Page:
Obtain an X.509 certificate from the Let's Encrypt Certification Authority (CA) without having an HTTP server installed.
Switch branches/tags
Nothing to show
Clone or download
Fetching latest commit…
Cannot retrieve the latest commit at this time.
Type Name Latest commit message Commit time
Failed to load latest commit information.


PainlessLE: Let's Encrypt Certificate Issuing

Painless issuing a single X.509 certificate for a bunch of hostnames from the Let's Encrypt Certification Authority (CA) without having an HTTP server installed (or for those people who do not want to touch their HTTP web directories and place a specific file to accomplish the ACME challenge). PainlessLE assumes that there is already a manually created private key which is used for the Certificate-Signing-Request (CSR) by OpenSSL. The location for the private key is defined within the "CONFIDENTIAL" variable and the path should exist with the correct UNIX file permissions.


The Certbot client must be installed on your machine because PainlessLE uses this piece of software to communicate over the ACME protocol with the ACME endpoint of Let's Encrypt and runs the ACME challenge. There are no known further requirements for using PainlessLE on Debian GNU/Linux at this time.


Change the LETSENCRYPT_ENDPOINT to the address of the ACME staging API for testing purposes. You also can define a command within LETSENCRYPT_COMMAND_BEFORE to shutting down a running webserver to release the HTTP(S) port for the standalone webserver before certbot runs the ACME challenge. You can restart your webserver after the ACME challenge is completed within LETSENCRYPT_COMMAND_AFTER.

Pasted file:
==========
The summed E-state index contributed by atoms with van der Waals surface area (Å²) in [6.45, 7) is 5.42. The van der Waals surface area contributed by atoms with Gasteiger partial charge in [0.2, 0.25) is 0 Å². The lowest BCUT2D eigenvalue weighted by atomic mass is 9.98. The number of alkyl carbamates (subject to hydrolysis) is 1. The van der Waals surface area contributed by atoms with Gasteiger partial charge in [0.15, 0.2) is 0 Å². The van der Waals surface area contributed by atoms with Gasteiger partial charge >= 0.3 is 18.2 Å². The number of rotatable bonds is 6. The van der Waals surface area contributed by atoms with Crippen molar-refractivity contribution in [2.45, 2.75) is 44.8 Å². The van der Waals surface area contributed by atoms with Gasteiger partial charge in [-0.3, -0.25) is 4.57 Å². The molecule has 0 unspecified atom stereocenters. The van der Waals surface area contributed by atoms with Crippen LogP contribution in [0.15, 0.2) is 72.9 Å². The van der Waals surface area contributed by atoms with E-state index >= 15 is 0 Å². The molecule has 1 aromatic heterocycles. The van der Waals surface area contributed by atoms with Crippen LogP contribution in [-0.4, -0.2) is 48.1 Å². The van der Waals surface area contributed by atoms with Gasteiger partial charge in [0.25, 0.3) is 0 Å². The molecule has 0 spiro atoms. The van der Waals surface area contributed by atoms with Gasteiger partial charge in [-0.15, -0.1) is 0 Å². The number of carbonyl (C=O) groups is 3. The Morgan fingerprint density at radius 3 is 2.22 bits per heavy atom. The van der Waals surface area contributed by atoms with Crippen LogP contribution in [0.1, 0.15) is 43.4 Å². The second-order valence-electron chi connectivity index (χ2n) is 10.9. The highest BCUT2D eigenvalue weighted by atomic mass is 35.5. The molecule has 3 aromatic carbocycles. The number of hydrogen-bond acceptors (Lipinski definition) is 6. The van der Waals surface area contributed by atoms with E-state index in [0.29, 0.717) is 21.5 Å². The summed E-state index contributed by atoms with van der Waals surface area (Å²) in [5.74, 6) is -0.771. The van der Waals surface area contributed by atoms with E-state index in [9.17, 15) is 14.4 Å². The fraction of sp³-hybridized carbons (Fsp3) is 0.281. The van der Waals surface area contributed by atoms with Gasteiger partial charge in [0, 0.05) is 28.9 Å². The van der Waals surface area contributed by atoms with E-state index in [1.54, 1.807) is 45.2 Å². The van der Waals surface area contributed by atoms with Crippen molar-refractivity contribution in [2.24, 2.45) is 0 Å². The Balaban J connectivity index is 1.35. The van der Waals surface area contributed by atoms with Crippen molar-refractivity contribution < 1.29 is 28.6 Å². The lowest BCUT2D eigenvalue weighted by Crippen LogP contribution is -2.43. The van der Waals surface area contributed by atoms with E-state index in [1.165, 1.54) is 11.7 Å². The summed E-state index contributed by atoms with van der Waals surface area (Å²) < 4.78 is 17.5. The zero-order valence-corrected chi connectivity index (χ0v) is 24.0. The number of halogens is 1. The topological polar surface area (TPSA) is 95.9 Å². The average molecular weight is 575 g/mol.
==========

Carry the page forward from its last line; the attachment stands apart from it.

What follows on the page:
Required command-line options:

  • [-i]: Contains a string with the directory path where the certificates should be installed. This directory should already contain a manually created private key (filename can be overwritten by providing the [-K] option) for the Certificate-Signing-Request (CSR). It's always a good idea to handle the private keys manually because you may use HTTP Public-Key-Pinning (HPKP) so that you must ensure, that the private key does not change.

  • [-h]: Contains a colon (:) separated string with the DNS hostnames to include within the certificate. The string must be formatted as follows, without containing colons anywhere except between the hostnames: example.org:blog.example.org:shop.example.org

Additional command-line options:

  • [-K]: Filename for the existing private key relative to [-i]
  • [-I]: Target filename for the intermediate certificate relative to [-i]
  • [-C]: Target filename for the certificate only file relative to [-i]
  • [-F]: Target filename for the certificate full file relative to [-i]


Lets assume that you want to get a single X.509 certificate from the Let's Encrypt CA which includes three hostnames of your domain example.org (main domain, blog subdomain and shop subdomain). You already have an private key with the correct UNIX file permissions stored within the following example directory with the name confidential.pem:

└── [-rw-r----- user     group    ]  confidential.pem

The next step is to execute painless-le.sh and providing the -i and -h options which are described above. In this example, the complete command-line string with the desired install directory /etc/painless-le/example.org and the desired hostnames example.org, blog.example.org and shop.example.org looks as follows:

painless-le.sh -i /etc/painless-le/example.org/ -h example.org:blog.example.org:shop.example.org

The certbot client will now contact the ACME challenge servers and runs a temporary standalone webserver on your machine to accomplish the ACME challenge. If all works fine, you have nothing to intervene. After the command was successfully executed, you will see your certificates within your desired install directory (the certificates inherit the permissions of the confidential.pem file) and you're done:

├── [-rw-r----- user     group    ]  certificate_full.pem
├── [-rw-r----- user     group    ]  certificate_only.pem
├── [-rw-r----- user     group    ]  confidential.pem
└── [-rw-r----- user     group    ]  intermediate.pem

Note: The new certificates inherit the UNIX file permissions (chmod and chown) of the private key confidential.pem!